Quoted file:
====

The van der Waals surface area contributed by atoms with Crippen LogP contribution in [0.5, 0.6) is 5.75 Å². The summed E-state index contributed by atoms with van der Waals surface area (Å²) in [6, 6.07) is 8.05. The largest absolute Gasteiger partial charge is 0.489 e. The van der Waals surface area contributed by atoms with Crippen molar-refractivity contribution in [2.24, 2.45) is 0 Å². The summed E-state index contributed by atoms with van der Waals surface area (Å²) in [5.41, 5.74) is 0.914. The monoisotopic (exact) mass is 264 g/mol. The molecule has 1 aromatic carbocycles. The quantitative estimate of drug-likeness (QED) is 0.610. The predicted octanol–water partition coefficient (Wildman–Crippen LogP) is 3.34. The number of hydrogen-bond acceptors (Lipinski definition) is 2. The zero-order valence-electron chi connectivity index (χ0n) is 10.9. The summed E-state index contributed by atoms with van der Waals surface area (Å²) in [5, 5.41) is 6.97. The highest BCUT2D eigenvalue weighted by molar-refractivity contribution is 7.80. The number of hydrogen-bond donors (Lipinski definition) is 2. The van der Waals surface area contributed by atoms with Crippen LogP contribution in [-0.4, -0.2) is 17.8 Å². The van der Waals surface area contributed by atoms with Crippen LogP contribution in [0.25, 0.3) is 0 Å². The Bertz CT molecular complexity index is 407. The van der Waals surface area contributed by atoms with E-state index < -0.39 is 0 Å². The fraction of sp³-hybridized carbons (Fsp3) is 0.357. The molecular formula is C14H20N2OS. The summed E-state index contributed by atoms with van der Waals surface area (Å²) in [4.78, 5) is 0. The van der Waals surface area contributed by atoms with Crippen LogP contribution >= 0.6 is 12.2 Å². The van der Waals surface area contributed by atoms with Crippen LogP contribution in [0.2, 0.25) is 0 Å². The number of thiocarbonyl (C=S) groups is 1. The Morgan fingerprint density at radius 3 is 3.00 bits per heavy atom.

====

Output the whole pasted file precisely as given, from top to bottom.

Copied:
The van der Waals surface area contributed by atoms with Crippen LogP contribution in [0.5, 0.6) is 5.75 Å². The summed E-state index contributed by atoms with van der Waals surface area (Å²) in [6, 6.07) is 8.05. The largest absolute Gasteiger partial charge is 0.489 e. The van der Waals surface area contributed by atoms with Crippen molar-refractivity contribution in [2.24, 2.45) is 0 Å². The summed E-state index contributed by atoms with van der Waals surface area (Å²) in [5.41, 5.74) is 0.914. The monoisotopic (exact) mass is 264 g/mol. The molecule has 1 aromatic carbocycles. The quantitative estimate of drug-likeness (QED) is 0.610. The predicted octanol–water partition coefficient (Wildman–Crippen LogP) is 3.34. The number of hydrogen-bond acceptors (Lipinski definition) is 2. The zero-order valence-electron chi connectivity index (χ0n) is 10.9. The summed E-state index contributed by atoms with van der Waals surface area (Å²) in [5, 5.41) is 6.97. The highest BCUT2D eigenvalue weighted by molar-refractivity contribution is 7.80. The number of hydrogen-bond donors (Lipinski definition) is 2. The van der Waals surface area contributed by atoms with Crippen LogP contribution in [-0.4, -0.2) is 17.8 Å². The van der Waals surface area contributed by atoms with Crippen LogP contribution in [0.25, 0.3) is 0 Å². The Bertz CT molecular complexity index is 407. The van der Waals surface area contributed by atoms with E-state index < -0.39 is 0 Å². The fraction of sp³-hybridized carbons (Fsp3) is 0.357. The molecular formula is C14H20N2OS. The summed E-state index contributed by atoms with van der Waals surface area (Å²) in [4.78, 5) is 0. The van der Waals surface area contributed by atoms with Crippen LogP contribution >= 0.6 is 12.2 Å². The van der Waals surface area contributed by atoms with Crippen LogP contribution in [0.2, 0.25) is 0 Å². The number of thiocarbonyl (C=S) groups is 1. The Morgan fingerprint density at radius 3 is 3.00 bits per heavy atom.